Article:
Before you go about making any changes to your brand, look internally at what is reliant on that intangible asset. In my first example, Dory’s leadership was not looking at how the employees, customers, vendors, investors, etc. were tied and attached to the brand. If her company made the change they wanted to, the company would lose its employees, customers, vendors, and investors. Sometimes, the brand is the thing that has made you so successful. If you are protecting your brand and reputation from potential changes, then take a look at our free Internal Analysis whitepaper. This will help you get a high level view of what impacts what.

Protecting Your Brand And Reputation, Protecting Your Intangible Assets
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Alternative Forms of Financing

Alternative Forms of Financing, Alternative FinancingIt happens all the time. Companies need capital, but they aren’t bankable. Banks or other financial institutions will not touch them because they are either too risky, not able to meet covenants, or it just doesn’t work out for some reason. So, where do those companies go? They need to look at alternative forms of financing. In this week’s blog, we take a look at alternative financing and why there is a need for it.

What is Alternative Finance?

What is alternative finance? The US Small Business Administration defines it as “financing from external sources other than banks or stock and bond markets”. It typically refers to fundraising through online platforms; however there are various sources that could be considered alternative forms of financing. We will look into those a little later in this blog.

Sometimes, the best way to add value in a company is to know where to go for cash. If you want to learn 5 other ways a CFO can add real value, then click here to download our 5 Ways a CFO Adds Value whitepaper.

The Need for Alternative Financing

Why is there a need for alternative financing? Not all entities (banks, stock, bond markets, etc.) are willing to finance certain companies due to a variety of reasons. For example, Company A is a 2 year old company that has a technology that will not be ready for market for another 6 years. A bank most likely will not fund that project because there is no revenue for 8 years and there is no guarantee that the company is ever going to be successful. Alternative forms of financing will help Company A continue to research and develop their product and bring it to market.

In addition, alternative financing often provides benefits like mentorship, customer validation, advice, and buy-in.

Alternative Forms of Financing

There are several alternative forms of financing, but today, we will look at 5 financing options for companies that are not bankable. Those include crowdfunding, grants, mezzanine lending, private equity, and bootstrapping/sweat equity.

Crowdfunding

Crowdfunding is the most public form of alternative financing. It’s simply an online platform where many investors invest small amounts in a company. Popular crowdfunding sites include Kickstarter, Indiegogo, and GoFundMe. This is a great option for companies that have customers who want what they have but the bank does not agree. For example, some indie films have raised capital via crowdfunding platforms as both a marketing effort and capital raising. As a result of investor’s donations, they get perks such as rewards, early access, etc.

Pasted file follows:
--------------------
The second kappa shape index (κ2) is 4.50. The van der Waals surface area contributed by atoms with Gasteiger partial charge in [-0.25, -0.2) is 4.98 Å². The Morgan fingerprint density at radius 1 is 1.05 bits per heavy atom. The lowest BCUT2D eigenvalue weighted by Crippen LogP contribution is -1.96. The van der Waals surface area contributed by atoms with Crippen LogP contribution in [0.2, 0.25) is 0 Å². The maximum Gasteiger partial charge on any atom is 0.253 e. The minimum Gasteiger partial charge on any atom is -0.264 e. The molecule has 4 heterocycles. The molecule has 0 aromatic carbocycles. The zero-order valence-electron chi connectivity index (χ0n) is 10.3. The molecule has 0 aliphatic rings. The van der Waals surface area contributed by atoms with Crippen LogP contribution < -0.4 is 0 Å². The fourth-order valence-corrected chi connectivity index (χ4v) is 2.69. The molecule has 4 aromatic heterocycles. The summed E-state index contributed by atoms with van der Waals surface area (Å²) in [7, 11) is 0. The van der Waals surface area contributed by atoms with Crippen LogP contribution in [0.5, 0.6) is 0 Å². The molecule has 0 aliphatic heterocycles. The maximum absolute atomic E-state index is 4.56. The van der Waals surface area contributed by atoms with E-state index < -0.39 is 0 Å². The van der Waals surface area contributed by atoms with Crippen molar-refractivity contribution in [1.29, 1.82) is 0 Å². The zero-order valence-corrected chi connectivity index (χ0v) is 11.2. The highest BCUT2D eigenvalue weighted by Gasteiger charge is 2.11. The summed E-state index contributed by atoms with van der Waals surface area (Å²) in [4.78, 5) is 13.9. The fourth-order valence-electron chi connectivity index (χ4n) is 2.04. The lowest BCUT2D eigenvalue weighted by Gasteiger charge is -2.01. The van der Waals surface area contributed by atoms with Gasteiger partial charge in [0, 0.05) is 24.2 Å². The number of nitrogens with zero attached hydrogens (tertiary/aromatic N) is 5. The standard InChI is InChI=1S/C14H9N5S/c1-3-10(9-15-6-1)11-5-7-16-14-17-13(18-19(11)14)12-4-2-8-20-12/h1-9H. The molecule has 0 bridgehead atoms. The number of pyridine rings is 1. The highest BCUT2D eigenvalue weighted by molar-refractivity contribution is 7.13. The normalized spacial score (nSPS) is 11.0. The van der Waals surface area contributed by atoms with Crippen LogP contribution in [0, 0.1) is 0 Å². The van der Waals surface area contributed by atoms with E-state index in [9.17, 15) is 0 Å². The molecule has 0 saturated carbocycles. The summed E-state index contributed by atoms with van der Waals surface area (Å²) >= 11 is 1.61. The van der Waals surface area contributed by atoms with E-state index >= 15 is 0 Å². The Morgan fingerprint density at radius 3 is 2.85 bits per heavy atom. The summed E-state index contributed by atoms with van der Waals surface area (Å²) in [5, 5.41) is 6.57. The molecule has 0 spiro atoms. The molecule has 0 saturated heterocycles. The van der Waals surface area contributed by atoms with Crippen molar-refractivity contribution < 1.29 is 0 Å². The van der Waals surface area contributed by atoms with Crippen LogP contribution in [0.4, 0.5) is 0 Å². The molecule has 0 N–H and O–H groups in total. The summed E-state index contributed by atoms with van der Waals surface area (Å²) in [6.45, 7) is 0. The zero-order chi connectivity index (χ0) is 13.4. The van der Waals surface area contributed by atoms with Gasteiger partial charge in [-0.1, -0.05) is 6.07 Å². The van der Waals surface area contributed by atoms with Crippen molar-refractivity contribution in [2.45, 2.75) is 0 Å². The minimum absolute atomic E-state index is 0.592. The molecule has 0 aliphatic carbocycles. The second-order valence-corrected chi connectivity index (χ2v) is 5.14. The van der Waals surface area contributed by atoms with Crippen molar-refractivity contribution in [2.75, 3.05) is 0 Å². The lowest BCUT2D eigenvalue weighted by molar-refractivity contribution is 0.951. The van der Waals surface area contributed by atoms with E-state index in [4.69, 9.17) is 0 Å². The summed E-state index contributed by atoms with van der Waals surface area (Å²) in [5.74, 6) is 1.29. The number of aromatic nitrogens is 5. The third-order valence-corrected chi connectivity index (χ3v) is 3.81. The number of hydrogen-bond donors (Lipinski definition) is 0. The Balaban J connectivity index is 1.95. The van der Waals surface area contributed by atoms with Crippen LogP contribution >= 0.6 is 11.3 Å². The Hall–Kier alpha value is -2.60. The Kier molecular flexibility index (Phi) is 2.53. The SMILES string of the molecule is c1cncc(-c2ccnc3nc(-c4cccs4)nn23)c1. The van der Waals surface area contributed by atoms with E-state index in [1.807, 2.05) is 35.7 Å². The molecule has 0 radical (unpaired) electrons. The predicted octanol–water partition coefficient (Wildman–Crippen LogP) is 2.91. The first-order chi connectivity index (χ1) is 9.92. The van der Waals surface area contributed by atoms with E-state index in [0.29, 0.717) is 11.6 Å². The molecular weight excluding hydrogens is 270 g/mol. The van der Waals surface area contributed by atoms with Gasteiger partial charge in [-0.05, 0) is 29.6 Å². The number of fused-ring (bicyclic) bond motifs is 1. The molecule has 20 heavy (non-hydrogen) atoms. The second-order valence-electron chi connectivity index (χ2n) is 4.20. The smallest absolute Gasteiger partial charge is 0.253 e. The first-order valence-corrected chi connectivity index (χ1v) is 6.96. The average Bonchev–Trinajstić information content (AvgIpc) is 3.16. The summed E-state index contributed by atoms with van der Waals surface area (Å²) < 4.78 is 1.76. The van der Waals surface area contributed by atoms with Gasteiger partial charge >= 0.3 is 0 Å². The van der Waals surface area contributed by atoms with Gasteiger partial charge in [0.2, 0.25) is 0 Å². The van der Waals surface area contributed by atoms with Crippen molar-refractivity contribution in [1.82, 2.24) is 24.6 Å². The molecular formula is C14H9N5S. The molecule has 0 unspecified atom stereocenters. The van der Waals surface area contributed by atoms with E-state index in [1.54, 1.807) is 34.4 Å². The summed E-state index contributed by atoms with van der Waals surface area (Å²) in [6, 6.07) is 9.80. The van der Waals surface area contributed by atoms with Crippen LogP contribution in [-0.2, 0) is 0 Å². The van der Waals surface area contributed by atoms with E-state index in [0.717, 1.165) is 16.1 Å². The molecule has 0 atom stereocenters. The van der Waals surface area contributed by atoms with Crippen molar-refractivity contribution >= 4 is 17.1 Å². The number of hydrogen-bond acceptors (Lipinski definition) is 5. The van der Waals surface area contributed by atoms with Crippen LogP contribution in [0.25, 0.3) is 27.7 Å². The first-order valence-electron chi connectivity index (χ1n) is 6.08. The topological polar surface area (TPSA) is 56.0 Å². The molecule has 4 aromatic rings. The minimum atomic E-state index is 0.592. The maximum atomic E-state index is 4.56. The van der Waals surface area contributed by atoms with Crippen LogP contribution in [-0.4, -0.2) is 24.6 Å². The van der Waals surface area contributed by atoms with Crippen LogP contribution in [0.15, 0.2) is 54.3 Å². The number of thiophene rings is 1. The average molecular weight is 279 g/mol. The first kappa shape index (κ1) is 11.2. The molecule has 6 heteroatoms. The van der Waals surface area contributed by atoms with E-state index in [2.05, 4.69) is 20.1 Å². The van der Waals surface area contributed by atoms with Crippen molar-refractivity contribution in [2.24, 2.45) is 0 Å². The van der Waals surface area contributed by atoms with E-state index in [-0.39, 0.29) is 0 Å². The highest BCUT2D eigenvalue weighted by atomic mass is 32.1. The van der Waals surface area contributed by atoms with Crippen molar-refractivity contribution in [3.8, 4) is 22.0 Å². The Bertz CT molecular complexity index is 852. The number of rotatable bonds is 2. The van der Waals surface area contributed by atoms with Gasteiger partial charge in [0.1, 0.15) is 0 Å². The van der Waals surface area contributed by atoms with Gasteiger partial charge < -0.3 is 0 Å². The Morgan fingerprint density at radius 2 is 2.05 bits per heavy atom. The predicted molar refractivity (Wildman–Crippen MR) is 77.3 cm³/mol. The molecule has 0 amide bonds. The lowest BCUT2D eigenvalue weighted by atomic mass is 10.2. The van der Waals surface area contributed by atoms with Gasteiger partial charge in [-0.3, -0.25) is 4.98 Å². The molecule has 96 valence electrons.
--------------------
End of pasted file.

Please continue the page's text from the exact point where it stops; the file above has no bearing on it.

Grants

Other alternative forms of financing include grants, competitions, and accelerators. Grants do not have to be paid back, unlike a loan. They are usually disbursed or gifted by one entity. Often, that entity is a government department. It could also be a corporation, trust, or foundation. Most grants require an extensive application process. In addition, most grants are designated for a specific purpose – like research and development.

Grants, competitions, and accelerators often require business plans, financials, projections, etc. A benefit of going this route is to continually improve the business and add value. If you want to learn 5 other ways a CFO can add real value, then click here to download our 5 Ways a CFO Adds Value whitepaper.

Alternative Forms of Financing, Alternative Financing

Mezzanine Lenders

Mezzanine Lenders are organizations that provide loans to businesses; however, they are not required to have all of the guarantees and collateral of a traditional bank. Their loan to you might have some aspects of convertible debt to equity. In addition, it will definitely be more expensive than a traditional commercial loan. It will be about as expensive as using a credit card. But these lenders are great alternative to companies that may not be bankable.

Private Equity

Private Equity firms are funds, and team of individuals manages this fund that provides debt and equity to businesses. Usually, the “hold” period for the investment can be anywhere from 3-7 years. The Private Equity (“P.E”) firms bring best practices and find synergies with other portfolio companies to streamline costs. P.E. firms sometimes specialize in an industry or market to align their interests. Depending on the type of firm, private equity investors may take a managing role in a company.